nonplussed means something else
We're sitting atop a mountain here at Mammoth, waiting out a pretty good snowstorm for a day of skiing tomorrow, as we take a very rare two days away from Lucy. I know many parents feel the inexorable need to get away from the baby/toddler vibe every few months, and I totally get it, but Tessa and I have never had that jones. It's an interesting thing when we actually do it - we slip comfortably back into our 2-person fightin' unit almost immediately upon leaving, but there is also the concomitant longing for the sweet li'l Punkinpants.
Normally, I don't write anything when we take these trips (or get my family members to do it, as Michelle did wonderfully yesterday) but the news is so bad in almost every corner of this country, that I wanted to make a little sounding board to see if any of you were feeling despondent, you know, in the general sense.
If the stock market loses 500 points in a day, it's a crash - but if it loses 1,580 points in three weeks, what do you call it? The housing market is a disaster for anyone not living in LA, NYC or the moon. Iraq is still a bloodbath - nothing can possibly improve while that cruel monkey is in the White House, and the two hopes for the future - Obama and Clinton - won't stop arguing about irrelevant horseshit.
I understand the irony of saying these things, all the poetry and hypocrisy, while on top of a resort mountain. And I confess I used to have a schadenfreude about bad news in America, as it made me feel better having been right about George M.F. Bush. As each successive horror of his Presidency was unleashed on those who voted for him, I would say, like Lady Montague, "give them the gout! give them the stone!" Those days have long passed. It is all too close to the jugular now, and besides, we want to raise kids in whatever resurrection we can muster.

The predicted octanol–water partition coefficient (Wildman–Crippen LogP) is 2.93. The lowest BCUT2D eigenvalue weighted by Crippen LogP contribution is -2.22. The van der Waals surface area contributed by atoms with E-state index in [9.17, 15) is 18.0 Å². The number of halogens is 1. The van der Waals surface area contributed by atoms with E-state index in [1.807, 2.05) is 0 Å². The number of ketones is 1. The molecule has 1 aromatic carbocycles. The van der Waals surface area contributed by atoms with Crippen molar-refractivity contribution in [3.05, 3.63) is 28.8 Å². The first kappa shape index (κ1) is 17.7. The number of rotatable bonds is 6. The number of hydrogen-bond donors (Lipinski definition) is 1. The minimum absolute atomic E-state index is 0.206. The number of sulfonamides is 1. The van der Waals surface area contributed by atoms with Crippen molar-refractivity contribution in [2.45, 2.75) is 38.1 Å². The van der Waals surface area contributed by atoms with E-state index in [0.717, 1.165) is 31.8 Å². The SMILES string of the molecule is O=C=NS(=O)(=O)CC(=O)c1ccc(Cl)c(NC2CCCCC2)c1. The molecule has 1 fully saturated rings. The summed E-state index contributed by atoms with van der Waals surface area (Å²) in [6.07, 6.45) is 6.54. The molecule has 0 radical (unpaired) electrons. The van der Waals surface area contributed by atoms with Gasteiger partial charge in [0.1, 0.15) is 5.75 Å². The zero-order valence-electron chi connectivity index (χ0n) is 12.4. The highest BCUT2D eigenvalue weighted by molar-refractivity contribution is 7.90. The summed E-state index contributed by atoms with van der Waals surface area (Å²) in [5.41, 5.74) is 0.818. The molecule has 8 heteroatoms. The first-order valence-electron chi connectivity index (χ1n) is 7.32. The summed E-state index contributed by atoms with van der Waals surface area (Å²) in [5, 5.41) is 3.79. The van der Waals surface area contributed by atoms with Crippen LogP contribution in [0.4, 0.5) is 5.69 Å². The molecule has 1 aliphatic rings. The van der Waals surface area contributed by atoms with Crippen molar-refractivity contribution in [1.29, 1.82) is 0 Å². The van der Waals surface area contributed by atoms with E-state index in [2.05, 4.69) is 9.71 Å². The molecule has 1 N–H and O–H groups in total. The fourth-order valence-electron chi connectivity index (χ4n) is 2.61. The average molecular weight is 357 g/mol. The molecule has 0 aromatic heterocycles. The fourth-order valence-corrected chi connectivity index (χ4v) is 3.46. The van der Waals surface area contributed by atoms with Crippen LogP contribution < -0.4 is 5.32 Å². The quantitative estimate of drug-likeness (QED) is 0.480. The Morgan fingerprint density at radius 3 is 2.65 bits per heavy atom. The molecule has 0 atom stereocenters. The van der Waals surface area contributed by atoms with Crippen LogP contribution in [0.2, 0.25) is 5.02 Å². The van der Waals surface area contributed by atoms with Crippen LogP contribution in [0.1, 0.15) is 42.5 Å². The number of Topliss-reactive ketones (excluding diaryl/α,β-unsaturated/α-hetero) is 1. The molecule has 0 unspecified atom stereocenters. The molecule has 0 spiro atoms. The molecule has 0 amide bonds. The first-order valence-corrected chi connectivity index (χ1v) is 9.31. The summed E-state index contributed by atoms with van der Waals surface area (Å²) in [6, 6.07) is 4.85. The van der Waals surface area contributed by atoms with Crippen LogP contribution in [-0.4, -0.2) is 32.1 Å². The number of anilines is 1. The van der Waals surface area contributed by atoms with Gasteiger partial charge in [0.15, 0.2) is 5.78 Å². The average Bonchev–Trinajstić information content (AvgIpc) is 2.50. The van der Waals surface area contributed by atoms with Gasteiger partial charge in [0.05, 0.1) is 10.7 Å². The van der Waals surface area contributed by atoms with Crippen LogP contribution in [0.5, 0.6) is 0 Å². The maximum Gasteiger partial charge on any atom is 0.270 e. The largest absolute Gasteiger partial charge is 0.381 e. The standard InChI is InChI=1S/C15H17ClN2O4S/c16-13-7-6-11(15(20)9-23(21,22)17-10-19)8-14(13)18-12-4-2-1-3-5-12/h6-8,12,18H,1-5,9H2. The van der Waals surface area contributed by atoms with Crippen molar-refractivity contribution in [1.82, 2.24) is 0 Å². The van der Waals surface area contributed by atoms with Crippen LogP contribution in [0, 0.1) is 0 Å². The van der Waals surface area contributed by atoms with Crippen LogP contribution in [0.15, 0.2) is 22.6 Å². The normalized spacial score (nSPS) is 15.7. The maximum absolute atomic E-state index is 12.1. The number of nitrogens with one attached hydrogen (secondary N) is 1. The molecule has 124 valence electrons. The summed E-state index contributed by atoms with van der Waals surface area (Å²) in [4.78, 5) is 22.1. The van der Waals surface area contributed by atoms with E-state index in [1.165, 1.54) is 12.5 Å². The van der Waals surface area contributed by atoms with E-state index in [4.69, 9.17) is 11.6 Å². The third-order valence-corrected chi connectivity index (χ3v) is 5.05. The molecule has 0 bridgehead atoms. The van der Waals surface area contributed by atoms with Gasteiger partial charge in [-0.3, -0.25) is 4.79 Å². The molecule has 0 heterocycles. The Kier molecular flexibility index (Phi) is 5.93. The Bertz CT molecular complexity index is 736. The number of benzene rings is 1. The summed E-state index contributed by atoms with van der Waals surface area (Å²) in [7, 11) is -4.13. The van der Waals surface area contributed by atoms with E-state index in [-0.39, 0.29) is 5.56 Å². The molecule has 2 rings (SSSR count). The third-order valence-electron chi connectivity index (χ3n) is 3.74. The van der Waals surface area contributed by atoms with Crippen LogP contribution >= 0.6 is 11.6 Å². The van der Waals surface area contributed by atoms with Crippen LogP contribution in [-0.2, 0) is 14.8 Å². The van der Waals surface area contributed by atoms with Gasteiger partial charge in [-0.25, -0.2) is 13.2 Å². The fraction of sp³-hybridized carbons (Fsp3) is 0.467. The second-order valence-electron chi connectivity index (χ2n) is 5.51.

I remember the summer of 1986, the bright beaches, crazy colors and exceptional pop music. I recall the fall of 1992, when it looked like Bill Clinton would be elected, and how those of us in college felt so hopeful. I sure as hell remember the spring of 1996 and the summer of 1999, and how the internet was going to change everything, how technology would surely save us, and how the tide of money lapped into the living rooms of even our least-organized compatriots.
Now we live in darker days, cocooning, anaerobic, unconnected. Sure, on a day-to-day basis, there is always room for joy and occasional ecstasy, but I think we all know how this era will be remembered. The mathematicians say that tomorrow, January 24 is always the most depressing day of the year. Dare I ask if the country gets better starting Friday?
Posted by Ian Williams at January 22, 2008 11:15 PM
Plan, and live for the best-
Prepare for the worst.
Help when you can, but there are not many people who are willing to accept rational help.
Craighill: I'm not sure if you work with the 'working class', but I have shared the same opinion as Ian (Ian and I are distanced politically, for the most part). I have very blue collar people working for me who voted for Bush because they love Jesus, no joke, they told me often. Some of them now find themselves divorced, with children, junkie ex-spouses, expensive or no insurance for their kids, family members dead in Iraq, house trailers loaned up on 'equity' and driving large trucks for no good reason - they're not farmers or contractors.
They have very stressful lives, there is usually no gray area. I certainly do not experience schadenfreude while thinking about them, but I have noticed that diminishing services have had a serious impact on their lives. Their ignorance has been used against them. Their belief in God and Country have a very abstract impact as they walk out the door into their life every day. They don't really understand Iraq beyond 9/11 but there are subtle impacts on their life-